completely like the west bank because it is totally surrounded by israel. israel could not be imposing itd of chokehold on gaza if were not surrounded, if it's military were not surrounding gaza. not just on the territory, but in the air and sea. no one can make a move without coming into contact with israeli idf, outside of this imprisoned area where gazans live. one i have encountered involved with international law that suggests that gaza is not considered occupied. so that is sheer nonsense.
but there is another point triggered by your question to me , and it is the propaganda machine and these official spokespeople. take a look at what kind of people these are. think they would building up energy, the area, making it a model government, model economy. instead, they are working on rockets. is thatication here they, in effect, offered palestinians a mini state and it did not take advantage of it. so the issue is not really palestinian statehood. that has been the purpose of this critique. , ande always asked myself
this has a great deal to do with my own changing views about the policies of government, not about the jewish state, but the policies pursued by israeli government and supported -- they say israel is a model democracy in the middle east. you have to assume the public has to take some responsibility of what the government does because they put the government in place. so the question i asked myself, what if the situation were reversed? saying --n italian neighbor untilr you can imagine himself in --
yourself in his place. my first question when i deal related to the israeli-palestinian issue, what if the situation were reversed and the jewish population were told, here, you have less than two percent of palestine. now behave, no more resistance. let us deal with the rest. who would havew said this is a reasonable proposition, that we cease our resistance, our efforts to establish a jewish state? eveny would agree to that they would say this is absurd. so the expectations that palestinians -- speaking about the resistance as a concept. not talking about rockets and whether they were justified or not.
they are not. sending rocket that will kill civilians is a crime. but for palestinians to try, in any way they can, to end this state of affair, and to expect of them to end their struggle and focus on less than two percent to build a country, is absurd. , not a propaganda discussion of all it six or morality. one of the things that is repeated most often is the problem with the palestinian government. a terroristsidered organization by israel and the united states. i want to read you a short quote from an article you wrote in 2009. you said hamas is no more than a terrorist organization that the zionist movement in it struggle for a jewish homeland in the late 1930's and 1940's.
parties within the zionist movement resorted to terrorist activities for strategic reasons . could you elaborate on that and what you see as the parallels between the two? i am glad i said that, and in fact, i repeated it to "the new york times" in a letter the other day. pre-state stage, had several terrorist groups that is doing exactly what hamas is doing today. shot rockets, but they killed innocent people, and in even more targeted ways that these rockets do. benny morris published a book that is considered the bible on the war -- >> the israeli historian.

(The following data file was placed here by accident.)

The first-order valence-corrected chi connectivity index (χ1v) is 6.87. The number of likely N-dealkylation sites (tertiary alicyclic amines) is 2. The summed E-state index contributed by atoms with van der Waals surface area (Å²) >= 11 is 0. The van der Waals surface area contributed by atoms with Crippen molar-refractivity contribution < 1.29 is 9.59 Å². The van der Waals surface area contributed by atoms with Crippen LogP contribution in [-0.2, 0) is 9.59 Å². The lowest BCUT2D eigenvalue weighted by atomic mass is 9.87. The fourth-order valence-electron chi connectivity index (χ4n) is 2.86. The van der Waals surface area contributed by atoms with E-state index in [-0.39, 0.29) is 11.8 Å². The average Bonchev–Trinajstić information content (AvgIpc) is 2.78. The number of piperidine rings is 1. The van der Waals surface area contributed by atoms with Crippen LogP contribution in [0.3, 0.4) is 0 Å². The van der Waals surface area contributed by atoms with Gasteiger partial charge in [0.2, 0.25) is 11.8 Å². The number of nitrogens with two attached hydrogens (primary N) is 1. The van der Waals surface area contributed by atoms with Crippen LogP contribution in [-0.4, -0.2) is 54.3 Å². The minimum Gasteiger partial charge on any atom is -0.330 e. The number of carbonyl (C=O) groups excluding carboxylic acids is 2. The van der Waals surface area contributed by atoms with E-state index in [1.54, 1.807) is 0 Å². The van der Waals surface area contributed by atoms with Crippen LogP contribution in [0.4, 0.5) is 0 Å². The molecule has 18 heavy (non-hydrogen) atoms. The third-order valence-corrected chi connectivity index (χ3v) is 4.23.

which he says -- i read it and i was shocked. particularly in his most recent information,s new the idea that the israeli defense had to open up and publish, that the israeli general received direct civilians,s to kill line them up against the wall to shoot them, in order encourage the exodus of 700,000 palestinians, left their homes and towns and their villages were destroyed. terror, not just within
the terrorist groups, but within the israeli military that fought the war of independence. , that hascent book .eceived some attention incidentally, one of the people was oneording to him, of the people that receive the orders, and he talks about why he believes .hese orders were given he was not a general then but he executed the orders.
>> meaning? what did it mean that he executed the orders? >> that he executed civilians. thishe rationale given for some years ago, i had an interview, and i said, my god, you are saying deliberate ethnic cleansing. he said, yes, there was. and justified. otherwise there would not have been a state. that was one of the turning points. he would not follow up and say, if that is a justification, a struggle for statehood, why can't palestinians do that? why are hamas demonized for
doing what we did? to the israeli prime minister earlier this month bowing to punish those responsible for the killing of the palestinian teenager who was burnt alive following the murder of three israeli teens. in doing so, netanyahu drew a distinction between israel and its neighbors in how it deals with "murderers." our society,t, in the society of israel, there is place forace -- such these murderers. that is the difference between us and our neighbors. they consider murderers to be heroes. they named public squares after them. we don't. oncondemn them and put them trial and put them in prison. >> that was prime minister benjamin netanyahu talking about the difference.
henry siegman, can you respond? >> the only difference i can think of is that in israel, the head of the terrorist groups are prime ministers. this distinction that he is drawing is false, it's simply not true. the head of the two terrorist groups, which incidentally, denny, he writes in this pre-state account, that the targeting of civilians was started by the jewish terrorist groups, and the arab groups followed. as you know, they became prime